“If your words are ‘defund the police,’ they’re going to think you mean that. And they know the world is on fire,” she said after the police visit, sitting outside a Culpeper coffee shop. “They know things are upside down. They know they’re afraid, they know there’s a pandemic. So why are you going to just say you want to do something that you actually, maybe, don’t want to do?”
Few Democrats expect that crime will be their biggest vulnerability going into November, with the GOP targeting inflation as their top issue. Still, incumbents like Spanberger say it remains a campaign problem and have been intentional about reaching out to law enforcement communities back home.
Spanberger spent her morning in Culpeper addressing the local police department’s morning roll call, touting her legislation to help officers and offering assistance from her district staff. It was familiar territory for Spanberger, whose father had also worked in law enforcement.
“I know that some of what you all contend with is the worst of the worst and the darkest of the darkest in terms of people, the crimes that can be committed or people in their low points and the challenges,” she told the officers.
Spanberger consistently favors confronting problems head on — in her first run to the House in 2018, her campaign disclosed that a Republican PAC had obtained her confidential security clearance application. By the time the PAC used the information to attack her, she had already aired nearly 900 positive TV spots.
She’s also carried her decadeslong career as a postal inspector and then as a CIA officer into her work in the House. During her four years there, she’s built a reputation as a national security hawk who is unafraid to buck her own party and work across the aisle.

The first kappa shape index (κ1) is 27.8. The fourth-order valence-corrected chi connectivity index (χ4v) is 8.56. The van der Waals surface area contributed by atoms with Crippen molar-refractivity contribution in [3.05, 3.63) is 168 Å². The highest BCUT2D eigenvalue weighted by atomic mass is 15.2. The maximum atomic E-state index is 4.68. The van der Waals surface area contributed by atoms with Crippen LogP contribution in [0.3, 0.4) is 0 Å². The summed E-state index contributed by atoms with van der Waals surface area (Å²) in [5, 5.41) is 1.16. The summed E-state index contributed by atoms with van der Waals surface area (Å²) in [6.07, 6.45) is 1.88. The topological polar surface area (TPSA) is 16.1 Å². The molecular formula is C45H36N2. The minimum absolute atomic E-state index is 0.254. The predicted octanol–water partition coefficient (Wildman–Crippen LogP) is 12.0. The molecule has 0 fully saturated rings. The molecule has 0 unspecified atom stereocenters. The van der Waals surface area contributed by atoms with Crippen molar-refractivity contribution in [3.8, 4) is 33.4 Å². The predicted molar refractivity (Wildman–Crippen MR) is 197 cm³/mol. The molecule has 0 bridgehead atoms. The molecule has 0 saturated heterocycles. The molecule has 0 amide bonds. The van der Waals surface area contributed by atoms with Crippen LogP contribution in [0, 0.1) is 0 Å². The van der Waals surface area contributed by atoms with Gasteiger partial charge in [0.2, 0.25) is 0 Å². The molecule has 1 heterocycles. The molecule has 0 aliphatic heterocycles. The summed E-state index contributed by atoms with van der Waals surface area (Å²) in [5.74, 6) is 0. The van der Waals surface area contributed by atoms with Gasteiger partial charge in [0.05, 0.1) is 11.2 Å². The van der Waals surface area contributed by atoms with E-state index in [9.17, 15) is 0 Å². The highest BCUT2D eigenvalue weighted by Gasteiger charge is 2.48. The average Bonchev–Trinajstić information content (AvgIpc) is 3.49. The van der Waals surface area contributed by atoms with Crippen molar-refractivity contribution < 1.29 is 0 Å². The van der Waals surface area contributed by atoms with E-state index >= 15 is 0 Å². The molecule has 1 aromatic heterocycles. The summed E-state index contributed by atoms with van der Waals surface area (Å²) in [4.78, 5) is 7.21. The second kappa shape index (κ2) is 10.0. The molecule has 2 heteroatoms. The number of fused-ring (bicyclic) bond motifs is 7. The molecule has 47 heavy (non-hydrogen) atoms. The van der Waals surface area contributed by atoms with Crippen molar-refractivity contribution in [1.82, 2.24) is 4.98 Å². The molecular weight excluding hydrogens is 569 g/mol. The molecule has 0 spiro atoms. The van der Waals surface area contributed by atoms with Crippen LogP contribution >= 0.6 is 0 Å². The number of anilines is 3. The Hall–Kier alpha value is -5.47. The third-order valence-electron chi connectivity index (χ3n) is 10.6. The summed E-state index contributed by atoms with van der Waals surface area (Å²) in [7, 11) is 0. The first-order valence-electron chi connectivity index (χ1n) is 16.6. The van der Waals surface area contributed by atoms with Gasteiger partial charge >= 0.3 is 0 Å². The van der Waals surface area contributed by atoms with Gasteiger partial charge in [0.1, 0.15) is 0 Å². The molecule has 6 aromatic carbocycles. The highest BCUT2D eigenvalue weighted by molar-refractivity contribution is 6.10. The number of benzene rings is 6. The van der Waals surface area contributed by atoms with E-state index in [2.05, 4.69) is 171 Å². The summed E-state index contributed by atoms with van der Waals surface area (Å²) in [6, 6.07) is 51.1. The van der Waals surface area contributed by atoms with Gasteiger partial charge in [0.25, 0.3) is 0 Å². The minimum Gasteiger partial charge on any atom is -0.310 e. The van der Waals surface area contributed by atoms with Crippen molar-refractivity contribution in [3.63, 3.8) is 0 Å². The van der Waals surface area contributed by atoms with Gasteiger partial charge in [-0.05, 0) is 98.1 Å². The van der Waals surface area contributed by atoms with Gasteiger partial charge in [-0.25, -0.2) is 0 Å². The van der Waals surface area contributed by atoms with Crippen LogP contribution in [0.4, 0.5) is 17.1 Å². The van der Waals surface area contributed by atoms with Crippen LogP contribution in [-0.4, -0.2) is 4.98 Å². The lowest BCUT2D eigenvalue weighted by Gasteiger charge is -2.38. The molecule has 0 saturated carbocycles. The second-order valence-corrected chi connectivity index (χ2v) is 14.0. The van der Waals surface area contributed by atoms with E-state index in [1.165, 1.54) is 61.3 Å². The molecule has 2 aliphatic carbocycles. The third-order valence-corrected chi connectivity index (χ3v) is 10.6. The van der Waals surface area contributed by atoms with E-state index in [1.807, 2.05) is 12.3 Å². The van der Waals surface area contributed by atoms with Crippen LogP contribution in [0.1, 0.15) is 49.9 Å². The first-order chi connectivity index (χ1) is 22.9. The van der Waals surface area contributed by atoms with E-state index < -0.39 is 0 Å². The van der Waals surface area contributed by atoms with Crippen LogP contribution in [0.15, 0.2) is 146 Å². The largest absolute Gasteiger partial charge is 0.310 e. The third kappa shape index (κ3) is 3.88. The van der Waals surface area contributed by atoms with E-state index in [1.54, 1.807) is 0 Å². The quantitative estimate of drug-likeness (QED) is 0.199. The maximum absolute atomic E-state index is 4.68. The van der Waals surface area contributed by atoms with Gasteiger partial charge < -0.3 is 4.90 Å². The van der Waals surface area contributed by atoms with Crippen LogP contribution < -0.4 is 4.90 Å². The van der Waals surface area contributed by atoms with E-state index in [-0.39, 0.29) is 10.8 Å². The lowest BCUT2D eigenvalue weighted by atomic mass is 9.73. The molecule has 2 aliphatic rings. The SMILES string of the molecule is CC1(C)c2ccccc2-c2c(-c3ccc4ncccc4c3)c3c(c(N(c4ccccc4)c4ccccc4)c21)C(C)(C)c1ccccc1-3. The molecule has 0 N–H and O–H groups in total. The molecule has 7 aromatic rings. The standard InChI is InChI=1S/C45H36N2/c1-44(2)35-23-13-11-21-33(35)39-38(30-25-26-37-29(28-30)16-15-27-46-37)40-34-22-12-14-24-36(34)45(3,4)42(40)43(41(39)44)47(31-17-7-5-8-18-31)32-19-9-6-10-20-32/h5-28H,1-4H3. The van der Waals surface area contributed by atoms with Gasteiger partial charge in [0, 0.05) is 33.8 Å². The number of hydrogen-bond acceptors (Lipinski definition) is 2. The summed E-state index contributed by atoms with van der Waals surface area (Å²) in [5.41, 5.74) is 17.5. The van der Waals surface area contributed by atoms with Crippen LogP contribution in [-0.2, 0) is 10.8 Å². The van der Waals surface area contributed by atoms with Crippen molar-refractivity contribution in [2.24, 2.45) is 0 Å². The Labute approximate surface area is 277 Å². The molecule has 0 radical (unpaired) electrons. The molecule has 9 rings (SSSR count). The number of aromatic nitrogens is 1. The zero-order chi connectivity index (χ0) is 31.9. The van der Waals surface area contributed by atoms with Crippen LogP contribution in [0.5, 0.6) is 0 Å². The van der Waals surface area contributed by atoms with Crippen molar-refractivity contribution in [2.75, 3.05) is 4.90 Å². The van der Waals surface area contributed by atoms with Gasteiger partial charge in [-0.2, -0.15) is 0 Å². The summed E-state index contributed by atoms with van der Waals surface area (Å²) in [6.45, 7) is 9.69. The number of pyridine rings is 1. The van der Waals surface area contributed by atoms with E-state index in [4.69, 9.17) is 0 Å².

“One of the things with Rep. Spanberger I think is so appealing is her bipartisan work that she does and reaching across the aisle to get things done. And not getting caught up in … ‘Rs versus the Ds’, which I think the average citizen is pretty fed up with,” said local police chief Chris Jenkins, who’d also joined her a few weeks prior in Washington to promote a bill combating substance abuse.
“I can tell you, I worked with [former GOP Rep.] Eric Cantor… Got along with him well. His replacement, not so well,” Jenkins added, referring to former Rep. Dave Brat (R-Va.), a member of the ultra-conservative House Freedom Caucus whom Spanberger defeated in 2018.
Spanberger’s outreach to law enforcement here in Culpeper County is in line with the party’s broader guidance to counter midterm headwinds: Don’t allow GOP attacks to go unanswered
The House Democrats’ campaign arm has strongly urged incumbents to forcefully respond to the GOP’s criticisms on everything from policing to critical race theory, pointing to internal polling and focus groups showing their own rebuttal can help sway voters. Rather than deny support for “open borders,” for instance, Democrats need to explain their “real beliefs for fixing the immigration system,” an outside firm told Democrats in a campaign presentation in February.
Those kinds of culture war attacks showed up in a big way in Virginia’s state elections last November, when the GOP clinched its first statewide victory there since 2009. The Republican candidate, now-Gov. Glenn Youngkin, seized on Democrat Terry McAuliffe’s record on crime, as well as a potent backlash over school closures and curriculum fights.
Now, Spanberger and her fellow battleground Democrats hope to avoid the same fate. And they’re not just worried about policing. Immigration has also become an issue in Culpeper, where police officers have been tasked with finding unaccompanied Central American migrant children who had been placed with sponsors in the town but since gone missing.